Back Where They Started New Park Is Within Block of Where City's First Amateur Teams Played in 1800s

John Rohde Published: April 12, 1998
Advertisement
;

After more than a century, baseball in Oklahoma City has circled various bases and is headed home.

Amateur teams existed in the city shortly after the state's Land Run at high noon on April 22, 1889.

They played on makeshift fields that year, including a centrally located site where Bricktown is now located.

Some 109 years later and within a block of the original site, home plate has been rediscovered with the opening of Southwestern Bell Bricktown Ballpark at 2 S Mickey Mantle Drive (formerly Walnut).

Details of early ballparks in Oklahoma City are sketchy.

Information can be found in the archives of The Daily Oklahoman and Times; in the book "Old Times to the Goodtimes," written in 1981 by Patrick K. Petree at the request of former 89ers owners Bing Hampton and his wife, Patty Cox-Hampton; and in the book "Born Grown" by Roy P. Stewart.

Bob Blackburn and Max Nichols of the Oklahoma Historical Society also are well-versed with the area's history.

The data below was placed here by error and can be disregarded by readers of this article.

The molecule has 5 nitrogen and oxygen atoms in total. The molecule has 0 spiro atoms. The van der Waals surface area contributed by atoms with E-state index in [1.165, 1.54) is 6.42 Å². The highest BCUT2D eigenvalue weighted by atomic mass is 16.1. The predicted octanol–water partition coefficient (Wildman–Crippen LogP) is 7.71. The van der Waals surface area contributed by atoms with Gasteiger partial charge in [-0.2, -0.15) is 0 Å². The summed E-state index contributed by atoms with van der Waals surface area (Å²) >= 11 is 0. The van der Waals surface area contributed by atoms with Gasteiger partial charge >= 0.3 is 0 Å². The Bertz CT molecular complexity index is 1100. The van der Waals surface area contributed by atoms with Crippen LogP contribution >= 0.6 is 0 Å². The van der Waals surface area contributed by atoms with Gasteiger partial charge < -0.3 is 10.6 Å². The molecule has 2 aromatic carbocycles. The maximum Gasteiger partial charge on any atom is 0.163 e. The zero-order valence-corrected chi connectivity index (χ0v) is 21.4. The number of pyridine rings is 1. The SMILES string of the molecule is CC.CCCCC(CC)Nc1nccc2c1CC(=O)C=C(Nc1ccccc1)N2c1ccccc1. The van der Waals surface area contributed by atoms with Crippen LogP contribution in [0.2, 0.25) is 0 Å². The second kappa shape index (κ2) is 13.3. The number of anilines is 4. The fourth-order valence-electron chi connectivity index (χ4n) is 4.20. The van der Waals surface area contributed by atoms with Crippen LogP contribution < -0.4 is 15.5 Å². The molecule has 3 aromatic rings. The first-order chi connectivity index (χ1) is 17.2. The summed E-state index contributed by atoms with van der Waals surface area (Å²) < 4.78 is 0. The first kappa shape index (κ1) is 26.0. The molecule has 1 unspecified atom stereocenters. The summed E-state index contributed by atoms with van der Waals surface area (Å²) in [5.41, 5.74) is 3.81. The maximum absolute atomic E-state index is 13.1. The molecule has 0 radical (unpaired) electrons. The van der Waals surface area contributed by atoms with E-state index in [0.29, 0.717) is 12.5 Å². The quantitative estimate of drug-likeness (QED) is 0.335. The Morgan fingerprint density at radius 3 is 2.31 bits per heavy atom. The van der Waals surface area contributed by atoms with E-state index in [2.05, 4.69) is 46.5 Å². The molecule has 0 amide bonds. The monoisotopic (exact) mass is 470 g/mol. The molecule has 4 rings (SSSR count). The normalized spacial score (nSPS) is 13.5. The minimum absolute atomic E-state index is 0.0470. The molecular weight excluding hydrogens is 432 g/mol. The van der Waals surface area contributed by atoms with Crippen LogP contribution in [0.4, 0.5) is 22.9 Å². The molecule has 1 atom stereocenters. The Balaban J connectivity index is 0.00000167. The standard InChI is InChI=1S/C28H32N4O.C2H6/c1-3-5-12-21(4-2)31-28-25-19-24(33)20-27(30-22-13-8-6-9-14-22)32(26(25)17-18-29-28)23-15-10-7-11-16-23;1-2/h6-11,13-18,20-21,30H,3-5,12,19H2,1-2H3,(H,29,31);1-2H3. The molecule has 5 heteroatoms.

Thanks to the aforementioned, we can piece together the following ballpark puzzle:

The city's first permanent ballpark structure was Colcord Field, built along the banks of the North Canadian River in 1904 for the debut of professional baseball in Oklahoma City.

Before being destroyed by severe flooding in 1923, the facility would go through four names - Colcord Park, Saratoga Park, Liberty Park and Western League Park.

The Oklahoma City Indians won their second pro baseball title in 1923. Flooding was a problem the entire fall that year.

The Indians claimed the pennant by one-half game. The deciding game was played on a muddy, improvised baseball diamond in front of the old state fairgrounds grandstand near NE 8 and Eastern. The facility is now the football stadium at Douglass High School.

The move to that location was necessary after the second of three floods hit Western League Park that year.

Roy "Snake" Allen, the Indians' colorful pitcher that season, shared details of the championship season with Petree.

"I remember we had gone to the park the day after the flood," Allen said. "Water was everywhere. It covered the field, was in the clubhouse, and was as high as about the third or fourth row of seats in the grandstand.

Continue reading this story on the...

NewsOK.com has disabled the comments for this article.